CARES Act for Farmers Part II: the Coronavirus Food Assistance Program (CFAP)
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[The following is written in anticipation of the release of interim rules from USDA on the described programs, and as such this is a bare bones description that will be updated as information and analysis is available. Update 4-27-2020, see outline below on Family Food Box application.]
Round One of funding for the Paycheck Protection Program – the $349 billion in Small Business Administration-backed loans made available to businesses – reportedly ran out of money on April 16. There are widespread reports that many farm operations were largely left out of the cycle of funding.
A new round of funding has been announced totaling $19 Billion is styled as the Coronavirus Food Assistance Program (CFAP), developed under statutory authority of the Coronavirus Aid, Relief, and Economic Security Act (CARES). The CFAP is a two-part program of direct payments to farmers ($16 Billion) based on commodity price losses, and a fund to facilitate direct purchases of commodities from farmers ($3 Billion) for single-family boxed food distribution efforts.
The Direct Payment program, according to preliminary reports, will be allocated accordingly:
|Livestock (e.g. cattle, dairy, swine)*||$9.6 billion|
|Row Crops (e.g. cotton, corn, soybean)||$3.9 billion|
|Specialty Crops||$2.1 billion|
|Other Crops||$500 million|
The livestock category is reportedly allocated as follows: $5.1 billion to cattle producers, $2.9 billion to dairy, and $1.6 billion to swine. Poultry, sheep and lamb were not specifically mentioned in first release of information. American Farm Bureau reports that the program only applies to destroyed livestock and only applies to producers who own their livestock, so poultry and swine farms raising animals on contract will not qualify.
Payment of the funds, based on price loss, will be calculated in two tranches. The first calculation will be for price loss between January 1 and April 15. The payment will cover 85% of the price loss for that period. The second tranche compensates for price loss from April 15 through the following two quarters, up to 30% of the price loss. Given the timing and urgency of the program, farmers are allowed to self-certify their losses.
Due to the self-certification element, it is critical for farmers to preserve their records and document crop and livestock destruction, as well as milk dumping.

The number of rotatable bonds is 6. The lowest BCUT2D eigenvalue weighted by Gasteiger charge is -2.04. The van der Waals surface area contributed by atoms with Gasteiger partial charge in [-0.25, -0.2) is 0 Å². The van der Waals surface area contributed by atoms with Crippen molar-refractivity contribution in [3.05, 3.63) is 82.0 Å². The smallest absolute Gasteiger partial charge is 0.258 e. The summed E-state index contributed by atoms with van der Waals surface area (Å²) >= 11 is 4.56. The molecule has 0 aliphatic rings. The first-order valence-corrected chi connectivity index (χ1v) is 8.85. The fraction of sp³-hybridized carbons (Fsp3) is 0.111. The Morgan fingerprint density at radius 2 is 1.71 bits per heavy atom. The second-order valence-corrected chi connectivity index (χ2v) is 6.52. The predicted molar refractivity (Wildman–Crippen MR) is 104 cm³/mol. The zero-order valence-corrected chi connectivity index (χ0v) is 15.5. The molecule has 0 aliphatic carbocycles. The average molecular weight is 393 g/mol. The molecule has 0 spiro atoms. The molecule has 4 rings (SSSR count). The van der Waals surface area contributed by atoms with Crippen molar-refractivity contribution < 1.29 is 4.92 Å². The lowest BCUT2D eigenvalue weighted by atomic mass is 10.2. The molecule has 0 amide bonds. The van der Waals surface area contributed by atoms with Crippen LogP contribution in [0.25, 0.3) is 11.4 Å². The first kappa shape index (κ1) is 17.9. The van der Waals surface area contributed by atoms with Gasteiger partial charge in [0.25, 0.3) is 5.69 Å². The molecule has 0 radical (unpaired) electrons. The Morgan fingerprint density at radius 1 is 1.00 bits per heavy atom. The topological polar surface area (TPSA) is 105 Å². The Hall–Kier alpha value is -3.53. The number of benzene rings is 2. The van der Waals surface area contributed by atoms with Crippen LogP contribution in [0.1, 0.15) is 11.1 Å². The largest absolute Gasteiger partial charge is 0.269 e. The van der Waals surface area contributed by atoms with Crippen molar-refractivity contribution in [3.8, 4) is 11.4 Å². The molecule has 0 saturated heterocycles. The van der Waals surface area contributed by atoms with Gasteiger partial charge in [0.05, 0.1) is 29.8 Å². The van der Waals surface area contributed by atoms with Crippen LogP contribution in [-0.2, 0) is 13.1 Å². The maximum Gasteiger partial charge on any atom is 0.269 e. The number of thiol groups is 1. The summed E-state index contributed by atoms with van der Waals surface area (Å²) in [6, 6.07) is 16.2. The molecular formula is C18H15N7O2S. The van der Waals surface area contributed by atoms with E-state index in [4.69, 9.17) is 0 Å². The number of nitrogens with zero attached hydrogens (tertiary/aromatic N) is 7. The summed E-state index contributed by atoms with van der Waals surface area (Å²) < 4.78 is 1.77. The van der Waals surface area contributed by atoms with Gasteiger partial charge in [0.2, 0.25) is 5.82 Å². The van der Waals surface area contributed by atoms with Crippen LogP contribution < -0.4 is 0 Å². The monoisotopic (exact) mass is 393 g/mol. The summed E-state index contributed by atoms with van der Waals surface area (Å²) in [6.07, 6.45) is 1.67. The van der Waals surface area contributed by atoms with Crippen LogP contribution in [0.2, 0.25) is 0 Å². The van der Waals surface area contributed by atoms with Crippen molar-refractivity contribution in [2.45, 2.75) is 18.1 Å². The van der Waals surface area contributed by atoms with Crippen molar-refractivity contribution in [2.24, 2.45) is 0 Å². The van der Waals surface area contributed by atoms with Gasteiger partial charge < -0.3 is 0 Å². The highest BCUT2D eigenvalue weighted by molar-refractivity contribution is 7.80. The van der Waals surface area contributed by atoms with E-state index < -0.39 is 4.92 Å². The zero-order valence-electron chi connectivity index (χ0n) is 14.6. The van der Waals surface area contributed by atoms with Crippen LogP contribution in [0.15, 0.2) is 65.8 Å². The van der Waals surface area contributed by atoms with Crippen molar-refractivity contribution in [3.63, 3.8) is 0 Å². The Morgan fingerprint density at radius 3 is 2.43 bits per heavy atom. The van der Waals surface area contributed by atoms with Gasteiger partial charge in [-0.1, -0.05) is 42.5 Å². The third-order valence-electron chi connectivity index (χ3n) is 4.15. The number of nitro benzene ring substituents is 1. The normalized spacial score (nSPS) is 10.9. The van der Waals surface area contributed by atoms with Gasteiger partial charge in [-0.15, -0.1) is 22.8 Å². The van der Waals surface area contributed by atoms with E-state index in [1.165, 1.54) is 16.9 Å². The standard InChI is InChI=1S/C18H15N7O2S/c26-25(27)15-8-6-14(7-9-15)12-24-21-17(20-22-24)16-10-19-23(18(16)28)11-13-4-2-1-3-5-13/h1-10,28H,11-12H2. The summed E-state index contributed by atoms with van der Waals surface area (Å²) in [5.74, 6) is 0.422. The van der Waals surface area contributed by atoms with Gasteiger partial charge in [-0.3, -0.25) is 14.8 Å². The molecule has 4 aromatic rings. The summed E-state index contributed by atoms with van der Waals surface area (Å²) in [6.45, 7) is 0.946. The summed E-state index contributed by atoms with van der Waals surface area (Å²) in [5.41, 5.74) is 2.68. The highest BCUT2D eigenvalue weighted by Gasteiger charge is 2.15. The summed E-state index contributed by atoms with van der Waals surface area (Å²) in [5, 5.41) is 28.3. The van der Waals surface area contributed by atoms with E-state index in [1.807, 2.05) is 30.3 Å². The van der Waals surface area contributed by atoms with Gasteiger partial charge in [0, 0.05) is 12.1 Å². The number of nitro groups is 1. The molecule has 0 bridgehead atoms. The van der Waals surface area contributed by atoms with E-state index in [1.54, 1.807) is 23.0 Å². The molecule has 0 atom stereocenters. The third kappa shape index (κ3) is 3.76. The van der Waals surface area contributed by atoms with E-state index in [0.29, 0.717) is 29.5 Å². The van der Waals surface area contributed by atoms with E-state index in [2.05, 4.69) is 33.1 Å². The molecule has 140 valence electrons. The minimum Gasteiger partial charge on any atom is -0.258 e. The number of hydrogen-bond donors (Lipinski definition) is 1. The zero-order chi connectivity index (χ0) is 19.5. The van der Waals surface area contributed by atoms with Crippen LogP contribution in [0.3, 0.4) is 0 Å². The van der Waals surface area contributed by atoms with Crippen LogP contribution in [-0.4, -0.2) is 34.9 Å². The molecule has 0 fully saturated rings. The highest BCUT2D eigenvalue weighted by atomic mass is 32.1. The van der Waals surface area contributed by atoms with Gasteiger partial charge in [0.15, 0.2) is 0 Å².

Traditional payment limitation measures are in place, with a limit of $125,000 in loss claim per individual or entity, with a cap of $250,000 per commodity. (Presumably, larger and more complex entity arrangements will be able to increase their total payments, but this may be clarified upon release of program regulations from USDA.). Additionally, clarification may be forthcoming whether the $900,000 AGI limitation (except when 75% is from agriculture) rule applies. [As of April 27, legislation has been introduced in the House of Representatives to remove payment limits on farm-direct aid and assistance]
The second part of CFAP, the $3 billion federal government purchase program – styled as the USDA “Farmers to Family Food Box” – will be administered by the USDA’s Agricultural Marketing Service (AMS). Shortly after May 1, AMS will issue requests for proposals (RFPs) seeking applications from regional, non-profit food distribution entities to distribute commodities – in a box – through their distribution networks. The USDA has announced that AMS will purchase $100 million per month in fresh fruits and vegetables, $100 million per month in a variety of dairy products, and $100 million per month. According to a recent USDA information session, the box categories to appear in the RFP must be as follows: 1) fish, 2) dairy (cheese, etc.), 3) pre-cooked meat box, 4) Combination box, and 5) fluid milk box. The USDA has identified seven application/purchase regions, which will be further defined once regulations are issued. Proposals will need to demonstrate 1) that the applicant will distribute 100% U.S. product, with emphasis on local and regional production; 2) a delivery plan including scope of region covered, number of distribution nodes (e.g. food banks) and number of boxes distributed; 3) the past performance of the applicant in procurement and aggregation; and 4) the pricing proposal for purchase of the commodities. The executed fixed-price contracts for food distribution will be awarded beginning May 15.